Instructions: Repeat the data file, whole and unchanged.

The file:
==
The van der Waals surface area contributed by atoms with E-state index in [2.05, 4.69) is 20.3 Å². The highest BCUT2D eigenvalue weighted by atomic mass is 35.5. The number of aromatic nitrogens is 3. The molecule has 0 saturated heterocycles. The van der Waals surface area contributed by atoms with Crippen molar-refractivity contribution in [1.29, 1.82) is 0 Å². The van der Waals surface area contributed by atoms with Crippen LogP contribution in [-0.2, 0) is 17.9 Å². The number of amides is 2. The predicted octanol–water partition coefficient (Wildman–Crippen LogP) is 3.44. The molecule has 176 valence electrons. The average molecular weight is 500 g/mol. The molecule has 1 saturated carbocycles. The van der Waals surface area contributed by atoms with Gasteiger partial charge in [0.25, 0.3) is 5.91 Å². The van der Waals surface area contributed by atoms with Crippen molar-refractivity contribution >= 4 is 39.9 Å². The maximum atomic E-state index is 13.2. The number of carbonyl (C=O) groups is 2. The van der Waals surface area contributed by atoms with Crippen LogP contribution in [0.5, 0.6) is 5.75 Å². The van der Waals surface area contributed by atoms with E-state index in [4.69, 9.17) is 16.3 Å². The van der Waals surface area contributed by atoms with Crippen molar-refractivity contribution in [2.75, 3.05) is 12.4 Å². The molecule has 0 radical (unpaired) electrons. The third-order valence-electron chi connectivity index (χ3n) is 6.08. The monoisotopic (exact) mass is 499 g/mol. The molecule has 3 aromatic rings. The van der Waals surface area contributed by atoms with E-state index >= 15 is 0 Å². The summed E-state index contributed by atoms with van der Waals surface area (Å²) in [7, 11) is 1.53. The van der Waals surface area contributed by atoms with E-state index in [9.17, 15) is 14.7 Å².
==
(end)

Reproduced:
The van der Waals surface area contributed by atoms with E-state index in [2.05, 4.69) is 20.3 Å². The highest BCUT2D eigenvalue weighted by atomic mass is 35.5. The number of aromatic nitrogens is 3. The molecule has 0 saturated heterocycles. The van der Waals surface area contributed by atoms with Crippen molar-refractivity contribution in [1.29, 1.82) is 0 Å². The van der Waals surface area contributed by atoms with Crippen LogP contribution in [-0.2, 0) is 17.9 Å². The number of amides is 2. The predicted octanol–water partition coefficient (Wildman–Crippen LogP) is 3.44. The molecule has 176 valence electrons. The average molecular weight is 500 g/mol. The molecule has 1 saturated carbocycles. The van der Waals surface area contributed by atoms with Gasteiger partial charge in [0.25, 0.3) is 5.91 Å². The van der Waals surface area contributed by atoms with Crippen molar-refractivity contribution >= 4 is 39.9 Å². The maximum atomic E-state index is 13.2. The number of carbonyl (C=O) groups is 2. The van der Waals surface area contributed by atoms with Crippen LogP contribution in [0.5, 0.6) is 5.75 Å². The van der Waals surface area contributed by atoms with E-state index in [4.69, 9.17) is 16.3 Å². The van der Waals surface area contributed by atoms with Crippen molar-refractivity contribution in [2.75, 3.05) is 12.4 Å². The molecule has 0 radical (unpaired) electrons. The third-order valence-electron chi connectivity index (χ3n) is 6.08. The monoisotopic (exact) mass is 499 g/mol. The molecule has 3 aromatic rings. The van der Waals surface area contributed by atoms with E-state index >= 15 is 0 Å². The summed E-state index contributed by atoms with van der Waals surface area (Å²) in [7, 11) is 1.53. The van der Waals surface area contributed by atoms with E-state index in [9.17, 15) is 14.7 Å².